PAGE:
23. Tarrasch vs B Lasker 1-023 1880 BerlinC42 Petrov Defense
24. Von Scheve vs Tarrasch 0-115 1880 BreslauC31 King's Gambit Declined, Falkbeer Counter Gambit
25. Tarrasch vs Mendelson  1-024 1880 BreslauC49 Four Knights
 page 1 of 38; games 1-25 of 946  PGN Download
  REFINE SEARCH:   White wins (1-0) | Black wins (0-1) | Draws (1/2-1/2) | Tarrasch wins | Tarrasch loses  

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Kibitzer's Corner
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  TheFocus: <Intellectual activity is perhaps the greatest pleasure of life; chess is one of the forms of intellectual activity> - Sigmund (and the Sea Monsters) Tarrasch.
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  offramp: <<offramp: <Mr. V:.. Offramp, I see you are also a Tarrasch fan. What do you mean by describing his wit as "Teutonic"? Just curious. I've never hear of any humor described thus.>

I really just meant that it was German. I think his sense of humour is very dry and often aimed at himself. Often, one has to think for a while to realise it is even a joke at all. I'll try to find some examples...>

And our esteemed colleague TheFocus has posted some very good examples.

Premium Chessgames Member
  TheFocus: <It cannot be too greatly emphasized that the most important role in Pawn endings is played by the King> - Siegbert Tarrasch.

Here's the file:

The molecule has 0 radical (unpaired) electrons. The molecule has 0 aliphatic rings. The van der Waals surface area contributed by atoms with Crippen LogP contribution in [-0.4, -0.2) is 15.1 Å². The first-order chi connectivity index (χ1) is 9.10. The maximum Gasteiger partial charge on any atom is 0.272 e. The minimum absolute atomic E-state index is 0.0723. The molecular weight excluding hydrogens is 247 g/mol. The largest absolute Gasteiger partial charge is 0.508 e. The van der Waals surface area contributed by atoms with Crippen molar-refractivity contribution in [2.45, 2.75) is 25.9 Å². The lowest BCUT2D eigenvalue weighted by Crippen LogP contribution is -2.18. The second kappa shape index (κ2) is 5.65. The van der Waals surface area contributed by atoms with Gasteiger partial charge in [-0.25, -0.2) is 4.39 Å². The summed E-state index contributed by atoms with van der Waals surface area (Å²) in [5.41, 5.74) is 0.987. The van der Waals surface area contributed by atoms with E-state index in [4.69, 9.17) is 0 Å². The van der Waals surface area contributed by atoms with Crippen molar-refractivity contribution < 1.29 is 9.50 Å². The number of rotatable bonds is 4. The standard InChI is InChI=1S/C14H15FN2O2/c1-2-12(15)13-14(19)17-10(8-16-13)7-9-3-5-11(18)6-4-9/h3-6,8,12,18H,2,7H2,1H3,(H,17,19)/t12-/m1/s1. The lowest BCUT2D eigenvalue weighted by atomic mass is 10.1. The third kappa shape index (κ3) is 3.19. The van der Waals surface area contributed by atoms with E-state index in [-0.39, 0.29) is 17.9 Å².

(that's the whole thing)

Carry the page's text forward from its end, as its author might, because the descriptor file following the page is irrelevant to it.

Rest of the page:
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  TheFocus: <What is the object of playing a gambit opening?... To acquire a reputation of being a dashing player at the cost of losing a game> - Siegbert Tarrasch.
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  TheFocus: <Before the endgame the gods have placed the middlegame> - Siegbert Tarrasch.
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  TheFocus: <All lines of play which lead to the imprisonment of the bishop are on principle to be condemned> (on the closed Ruy Lopez) - Siegbert Tarrasch.
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  TheFocus: <He who fears the isolated queen's pawn should give up chess> - Siegbert Tarrasch.
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  lost in space: 14th of May 1915 - 100 years ago - Siebert Tarrasch lost his second son in WW I
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  lost in space:
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  TheFocus: <Mistrust is the most necessary characteristic of the chess player> - Siegbert Tarrasch.
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  TheFocus: <Every move creates a weakness> - Siegbert Tarrasch.
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  TheFocus: <If the defender is forced to give up the center, then every possible attack follows almost of itself> - Siegbert Tarrasch.
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  TheFocus: <Weak points or holes in the opponent's position must be occupied by pieces, not pawns> - Siegbert Tarrasch.